January 03, 2018 | by NINA SIEMER
Right-wing populists all over Europe are capitalizing on a widespread sense of dissatisfaction. What does their success mean for the future of democracy, human rights and social justice?
In the course of this year, the map of populism has been extensively redrawn. Whereas at the start of 2017 an analysis by Germany’s Federal Agency for Civic Education listed Hungary and Poland as the only EU countries with a right-wing populist government, as the year draws to a close nationalist and right-wing populist parties have gained considerable ground in numerous countries, while traditional parties have either lost support or, as in Austria, shifted their agenda further to the right. Most recently, in the Czech Republic the populist ANO party took the largest share of votes in parliamentary elections, and is now seeking to form a government under controversial billionaire Andrej Babiš. Elsewhere, right-wing populist campaigns played a crucial role in the UK’s Brexit referendum, while in France the radical right-wing presidential candidate Marine Le Pen reached the run-off stage in elections for the country’s highest office. In many other countries, the mood is tense and polarized.
In its discussion of the numerous European parties within the right-wing nationalist spectrum, the excellent article by the Federal Agency for Civic Education distinguishes between right-wing populists and right-wing extremists. Both currents claim to represent the “people” of their country in the face of ongoing “injustice”, and offer protection against alleged “threats”. But whereas right-wing populists – at least rhetorically – operate within the framework of democracy, the goals of right-wing extremists generally include overthrowing the political system. Both currents are dangerous, as their intolerant world view constitutes a threat to participation opportunities and, not least, the rights of minorities.
Less equality of opportunity, more discrimination, and threats to democracy
The latest Social Justice Index (SJI) published by the Bertelsmann Stiftung shows that for most EU countries, things are on the up once again, not just economically but in social terms too. In the majority of member states, social conditions have improved slightly, although southern and south-eastern Europe in particular remain a long way off from the levels achieved before the financial and economic crisis. These countries still have a great deal to accomplish, particularly in terms of poverty prevention and labor market access.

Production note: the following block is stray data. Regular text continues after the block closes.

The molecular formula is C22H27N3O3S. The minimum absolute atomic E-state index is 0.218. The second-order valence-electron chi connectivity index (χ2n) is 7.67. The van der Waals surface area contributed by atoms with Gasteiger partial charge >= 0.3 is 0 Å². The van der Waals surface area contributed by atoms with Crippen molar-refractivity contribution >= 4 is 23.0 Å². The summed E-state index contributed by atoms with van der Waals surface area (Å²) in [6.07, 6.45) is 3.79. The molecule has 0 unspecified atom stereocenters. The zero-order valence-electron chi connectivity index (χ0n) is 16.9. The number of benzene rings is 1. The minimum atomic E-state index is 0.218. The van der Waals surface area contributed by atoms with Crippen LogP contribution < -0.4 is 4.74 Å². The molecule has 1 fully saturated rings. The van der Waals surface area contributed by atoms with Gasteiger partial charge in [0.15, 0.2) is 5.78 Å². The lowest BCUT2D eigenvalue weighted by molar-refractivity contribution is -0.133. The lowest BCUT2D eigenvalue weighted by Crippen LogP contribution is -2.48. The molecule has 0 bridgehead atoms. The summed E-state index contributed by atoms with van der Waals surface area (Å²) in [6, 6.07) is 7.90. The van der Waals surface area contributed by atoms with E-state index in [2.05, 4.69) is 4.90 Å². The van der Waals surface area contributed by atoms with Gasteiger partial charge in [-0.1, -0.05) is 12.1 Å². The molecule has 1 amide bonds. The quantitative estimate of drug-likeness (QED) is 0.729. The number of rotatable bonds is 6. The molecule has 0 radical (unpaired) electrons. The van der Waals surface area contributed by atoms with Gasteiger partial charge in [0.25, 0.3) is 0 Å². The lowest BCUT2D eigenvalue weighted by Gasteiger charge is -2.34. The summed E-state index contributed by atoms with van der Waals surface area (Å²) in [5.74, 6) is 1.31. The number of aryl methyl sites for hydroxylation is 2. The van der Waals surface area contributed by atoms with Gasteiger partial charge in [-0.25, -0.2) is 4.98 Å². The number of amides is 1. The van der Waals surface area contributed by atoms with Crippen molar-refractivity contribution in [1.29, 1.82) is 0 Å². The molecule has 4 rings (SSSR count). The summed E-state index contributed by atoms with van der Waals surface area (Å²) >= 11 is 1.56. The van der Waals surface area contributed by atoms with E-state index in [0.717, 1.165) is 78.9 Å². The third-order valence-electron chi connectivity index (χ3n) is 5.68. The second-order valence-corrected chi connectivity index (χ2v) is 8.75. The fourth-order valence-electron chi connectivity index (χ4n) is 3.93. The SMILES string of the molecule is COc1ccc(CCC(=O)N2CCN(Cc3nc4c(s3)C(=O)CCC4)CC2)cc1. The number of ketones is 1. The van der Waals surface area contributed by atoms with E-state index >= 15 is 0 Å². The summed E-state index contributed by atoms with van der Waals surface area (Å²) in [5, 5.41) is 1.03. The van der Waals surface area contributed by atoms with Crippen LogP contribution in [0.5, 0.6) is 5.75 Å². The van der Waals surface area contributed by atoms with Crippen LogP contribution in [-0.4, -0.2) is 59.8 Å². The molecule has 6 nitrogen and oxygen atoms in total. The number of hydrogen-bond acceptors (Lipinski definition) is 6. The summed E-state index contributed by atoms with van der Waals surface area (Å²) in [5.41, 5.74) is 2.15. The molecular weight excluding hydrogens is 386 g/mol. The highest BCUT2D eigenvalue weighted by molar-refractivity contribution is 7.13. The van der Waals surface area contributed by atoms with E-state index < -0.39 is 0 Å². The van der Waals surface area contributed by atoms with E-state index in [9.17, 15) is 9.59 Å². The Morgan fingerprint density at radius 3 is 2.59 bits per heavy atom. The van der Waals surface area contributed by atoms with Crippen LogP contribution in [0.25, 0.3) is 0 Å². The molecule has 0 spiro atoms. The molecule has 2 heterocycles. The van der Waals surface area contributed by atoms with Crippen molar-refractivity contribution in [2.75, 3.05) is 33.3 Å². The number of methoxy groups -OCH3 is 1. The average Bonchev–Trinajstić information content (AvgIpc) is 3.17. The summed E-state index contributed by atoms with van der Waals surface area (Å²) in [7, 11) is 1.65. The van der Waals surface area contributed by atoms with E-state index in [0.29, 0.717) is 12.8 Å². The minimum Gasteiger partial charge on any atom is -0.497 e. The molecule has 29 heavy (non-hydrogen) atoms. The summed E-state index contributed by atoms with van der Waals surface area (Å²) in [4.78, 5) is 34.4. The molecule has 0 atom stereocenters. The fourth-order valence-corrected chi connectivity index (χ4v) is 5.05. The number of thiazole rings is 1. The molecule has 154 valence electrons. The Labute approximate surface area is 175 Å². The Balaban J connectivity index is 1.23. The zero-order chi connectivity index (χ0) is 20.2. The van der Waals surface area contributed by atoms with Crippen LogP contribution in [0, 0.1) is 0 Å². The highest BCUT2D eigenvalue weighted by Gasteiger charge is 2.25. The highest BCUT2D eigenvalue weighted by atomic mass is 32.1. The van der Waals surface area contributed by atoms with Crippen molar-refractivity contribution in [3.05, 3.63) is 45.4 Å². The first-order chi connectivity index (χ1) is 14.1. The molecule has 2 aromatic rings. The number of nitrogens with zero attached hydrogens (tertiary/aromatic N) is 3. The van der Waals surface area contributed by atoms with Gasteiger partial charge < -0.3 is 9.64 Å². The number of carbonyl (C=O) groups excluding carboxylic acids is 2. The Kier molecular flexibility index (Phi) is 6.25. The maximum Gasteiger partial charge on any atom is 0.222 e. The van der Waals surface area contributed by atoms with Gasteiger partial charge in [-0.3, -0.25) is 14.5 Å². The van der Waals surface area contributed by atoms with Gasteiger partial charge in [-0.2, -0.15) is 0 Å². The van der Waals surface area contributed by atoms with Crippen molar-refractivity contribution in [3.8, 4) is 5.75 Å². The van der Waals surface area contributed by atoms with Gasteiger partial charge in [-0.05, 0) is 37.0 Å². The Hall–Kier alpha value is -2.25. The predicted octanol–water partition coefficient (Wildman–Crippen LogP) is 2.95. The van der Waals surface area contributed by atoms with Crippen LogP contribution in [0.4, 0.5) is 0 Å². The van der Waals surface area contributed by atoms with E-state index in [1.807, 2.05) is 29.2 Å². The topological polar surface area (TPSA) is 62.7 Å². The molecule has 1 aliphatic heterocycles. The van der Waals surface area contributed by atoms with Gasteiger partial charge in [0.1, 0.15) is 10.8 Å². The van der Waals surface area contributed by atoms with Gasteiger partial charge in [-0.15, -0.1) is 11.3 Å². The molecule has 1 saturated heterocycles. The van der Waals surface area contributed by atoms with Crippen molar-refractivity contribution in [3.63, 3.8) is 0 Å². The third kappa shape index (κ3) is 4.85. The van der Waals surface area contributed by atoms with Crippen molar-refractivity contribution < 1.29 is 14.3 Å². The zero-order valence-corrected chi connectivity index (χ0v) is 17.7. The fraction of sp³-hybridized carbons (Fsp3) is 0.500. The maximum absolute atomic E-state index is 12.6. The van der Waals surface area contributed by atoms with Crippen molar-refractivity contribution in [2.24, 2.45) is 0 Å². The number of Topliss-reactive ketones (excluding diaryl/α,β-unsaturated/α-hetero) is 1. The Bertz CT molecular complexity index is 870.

Recently, the index has revealed some alarming trends which are relevant to the context of right-wing populist politics. The examples of Poland and Hungary in particular highlight the devastating effects that a right-wing populist government can have on equality of opportunity in a country, for instance in terms of equitable access to education, gender equality or the social status of minorities such as Roma or migrants.
In Hungary, which has seen a series of controversial educational reforms in recent years, the correlation between social background and educational success has risen considerably. At the same time, the SJI indicators in the category “social cohesion and non-discrimination” have steadily plummeted under the government of Viktor Orbán. In Poland, the new right-wing conservative government led by Beata Szyd?o has rolled back key reforms introduced by the previous government that had helped boost both opportunities in and quality of education in recent years. Furthermore, Poland suffered the greatest decline of any EU country in the category “social cohesion and non-discrimination” in relation to the previous year. Similar developments can be observed in family policy, where the “retraditionalization” of the institution of family is restricting women’s opportunities to combine family life with a career.
Moreover, a substantial decline in democratic quality overall is apparent in both countries: the Bertelsmann Stiftung’s Sustainable Governance Indicators (SGI) show that from 2014 to 2017, no other EU country sustained such severe losses in terms of democracy and the rule of law as Hungary and Poland. Under Orbán – and to some extent under Szyd?o – freedom of the press has been curtailed, the separation of powers has been undermined, and minorities and the opposition have been discredited.
Why is nationalist right-wing populism gaining ground?